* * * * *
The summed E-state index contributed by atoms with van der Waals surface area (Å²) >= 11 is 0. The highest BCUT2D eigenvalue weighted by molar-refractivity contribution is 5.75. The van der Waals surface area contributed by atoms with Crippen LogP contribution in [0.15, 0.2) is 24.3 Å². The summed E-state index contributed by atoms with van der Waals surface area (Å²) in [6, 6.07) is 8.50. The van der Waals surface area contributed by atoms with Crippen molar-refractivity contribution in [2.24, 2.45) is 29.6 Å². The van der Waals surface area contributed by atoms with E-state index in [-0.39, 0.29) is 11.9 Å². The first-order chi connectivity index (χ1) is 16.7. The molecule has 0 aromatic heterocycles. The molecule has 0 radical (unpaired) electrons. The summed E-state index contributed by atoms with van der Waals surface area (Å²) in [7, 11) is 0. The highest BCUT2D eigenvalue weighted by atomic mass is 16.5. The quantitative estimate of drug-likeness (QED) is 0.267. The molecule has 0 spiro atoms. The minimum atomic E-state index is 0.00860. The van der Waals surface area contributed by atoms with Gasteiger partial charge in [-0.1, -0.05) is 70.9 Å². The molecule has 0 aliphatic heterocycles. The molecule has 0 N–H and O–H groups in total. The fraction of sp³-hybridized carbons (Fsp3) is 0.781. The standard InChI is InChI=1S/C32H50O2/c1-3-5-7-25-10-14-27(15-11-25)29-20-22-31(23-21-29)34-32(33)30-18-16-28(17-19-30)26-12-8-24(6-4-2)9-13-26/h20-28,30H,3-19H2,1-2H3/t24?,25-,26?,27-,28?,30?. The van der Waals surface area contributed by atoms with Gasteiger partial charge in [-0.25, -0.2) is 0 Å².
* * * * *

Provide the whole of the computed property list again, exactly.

The summed E-state index contributed by atoms with van der Waals surface area (Å²) >= 11 is 0. The highest BCUT2D eigenvalue weighted by molar-refractivity contribution is 5.75. The van der Waals surface area contributed by atoms with Crippen LogP contribution in [0.15, 0.2) is 24.3 Å². The summed E-state index contributed by atoms with van der Waals surface area (Å²) in [6, 6.07) is 8.50. The van der Waals surface area contributed by atoms with Crippen molar-refractivity contribution in [2.24, 2.45) is 29.6 Å². The van der Waals surface area contributed by atoms with E-state index in [-0.39, 0.29) is 11.9 Å². The first-order chi connectivity index (χ1) is 16.7. The molecule has 0 aromatic heterocycles. The molecule has 0 radical (unpaired) electrons. The summed E-state index contributed by atoms with van der Waals surface area (Å²) in [7, 11) is 0. The highest BCUT2D eigenvalue weighted by atomic mass is 16.5. The quantitative estimate of drug-likeness (QED) is 0.267. The molecule has 0 spiro atoms. The minimum atomic E-state index is 0.00860. The van der Waals surface area contributed by atoms with Gasteiger partial charge in [-0.1, -0.05) is 70.9 Å². The molecule has 0 aliphatic heterocycles. The molecule has 0 N–H and O–H groups in total. The fraction of sp³-hybridized carbons (Fsp3) is 0.781. The standard InChI is InChI=1S/C32H50O2/c1-3-5-7-25-10-14-27(15-11-25)29-20-22-31(23-21-29)34-32(33)30-18-16-28(17-19-30)26-12-8-24(6-4-2)9-13-26/h20-28,30H,3-19H2,1-2H3/t24?,25-,26?,27-,28?,30?. The van der Waals surface area contributed by atoms with Gasteiger partial charge in [-0.25, -0.2) is 0 Å².